91.7 Ann Arbor/Detroit 104.1 Grand Rapids 91.3 Port Huron 89.7 Lansing 91.1 Flint
Play Live Radio
Next Up:
0:00 0:00
Available On Air Stations

Conyers' lawyer suggests he could resign, but will "defend himself until the cows come home"

Rep. Conyers
John Conyers Jr. for Congress / www.johnconyers.com/

Congressman John Conyers will make an announcement about his future “in coming days,” his attorney announced Friday.

The 88-year-old Detroit Democrat remained hospitalized for a second day for “stress-related” illness. He faces several sexual harassment allegations from former female staffers, and pressure to resign from fellow Democrats.

Conyers’ attorney Arnold Reed says that in addition to his health, a main concern is likely to be whether the Congressman can still “serve effectively.”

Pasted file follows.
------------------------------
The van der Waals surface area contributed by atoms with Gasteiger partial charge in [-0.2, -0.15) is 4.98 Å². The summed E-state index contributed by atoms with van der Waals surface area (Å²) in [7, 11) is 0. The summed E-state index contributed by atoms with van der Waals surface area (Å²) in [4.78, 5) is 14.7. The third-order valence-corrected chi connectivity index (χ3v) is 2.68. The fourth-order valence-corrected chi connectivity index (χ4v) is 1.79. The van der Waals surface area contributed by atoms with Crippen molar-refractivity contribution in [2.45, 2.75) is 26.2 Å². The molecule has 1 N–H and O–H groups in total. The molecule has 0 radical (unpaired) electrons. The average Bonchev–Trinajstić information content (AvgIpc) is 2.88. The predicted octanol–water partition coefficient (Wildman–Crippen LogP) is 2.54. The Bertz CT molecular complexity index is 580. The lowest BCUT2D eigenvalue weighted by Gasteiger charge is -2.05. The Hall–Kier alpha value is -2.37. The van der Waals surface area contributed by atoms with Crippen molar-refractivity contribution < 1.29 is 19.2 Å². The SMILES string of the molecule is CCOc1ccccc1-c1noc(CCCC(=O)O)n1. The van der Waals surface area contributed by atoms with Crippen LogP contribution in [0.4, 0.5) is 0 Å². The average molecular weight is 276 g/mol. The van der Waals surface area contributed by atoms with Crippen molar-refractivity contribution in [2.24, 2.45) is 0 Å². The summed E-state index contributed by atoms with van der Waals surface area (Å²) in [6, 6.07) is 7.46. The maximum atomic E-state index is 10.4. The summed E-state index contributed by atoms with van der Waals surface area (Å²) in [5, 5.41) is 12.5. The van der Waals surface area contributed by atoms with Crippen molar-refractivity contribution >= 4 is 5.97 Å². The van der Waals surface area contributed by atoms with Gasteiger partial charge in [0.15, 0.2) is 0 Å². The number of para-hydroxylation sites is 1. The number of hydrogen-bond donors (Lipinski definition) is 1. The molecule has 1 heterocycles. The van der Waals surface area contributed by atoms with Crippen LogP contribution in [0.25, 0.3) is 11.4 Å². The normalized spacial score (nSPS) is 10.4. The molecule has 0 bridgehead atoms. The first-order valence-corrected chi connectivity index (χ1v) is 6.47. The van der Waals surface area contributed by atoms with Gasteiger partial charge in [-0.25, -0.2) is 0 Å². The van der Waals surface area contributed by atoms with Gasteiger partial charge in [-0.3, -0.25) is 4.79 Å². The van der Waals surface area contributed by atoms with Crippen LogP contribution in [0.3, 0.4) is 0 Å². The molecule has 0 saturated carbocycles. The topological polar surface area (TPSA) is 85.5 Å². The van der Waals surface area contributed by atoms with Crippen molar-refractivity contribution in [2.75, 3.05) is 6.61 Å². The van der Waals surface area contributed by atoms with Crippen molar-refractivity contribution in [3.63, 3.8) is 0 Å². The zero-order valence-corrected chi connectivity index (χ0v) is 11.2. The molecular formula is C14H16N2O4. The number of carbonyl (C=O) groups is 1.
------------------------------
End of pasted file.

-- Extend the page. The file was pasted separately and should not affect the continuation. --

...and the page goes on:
“I would assume that would be at the forefront of his thought process, and I believe that he will do what is in the best interest of his constituents, like he’s always done,” Reed said.

But Reed insisted that if Conyers does resign, it will be on his own terms.

“It will be Congressman John Conyers who will be the one to decide what it is he is going to do, whether he’s going to continue to represent the people. It’s not going to be Washington,” Reed said.

“We’re going to ensure that this is a fair process … that Congressman Conyers makes a decision that is not rushed, that is not hurried. He’s going to get due process.”

Reed also attacked the stories of some Conyers’ accusers, particularly that of Marion Brown.

Reed suggested Brown’s story of Conyers’ repeated sexual solicitations and otherwise inappropriate behavior is “fundamentally incongruous with anything that resembles logic and truth,” and presented signed affidavits from observers saying they never witnessed anything inappropriate.

Conyers “unequivocally denies” that he “sexually harassed anyone,” Reed said. “He will continue to defend himself until the cows come home.”

Sarah Cwiek joined Michigan Public in October 2009. As our Detroit reporter, she is helping us expand our coverage of the economy, politics, and culture in and around the city of Detroit.
Related Content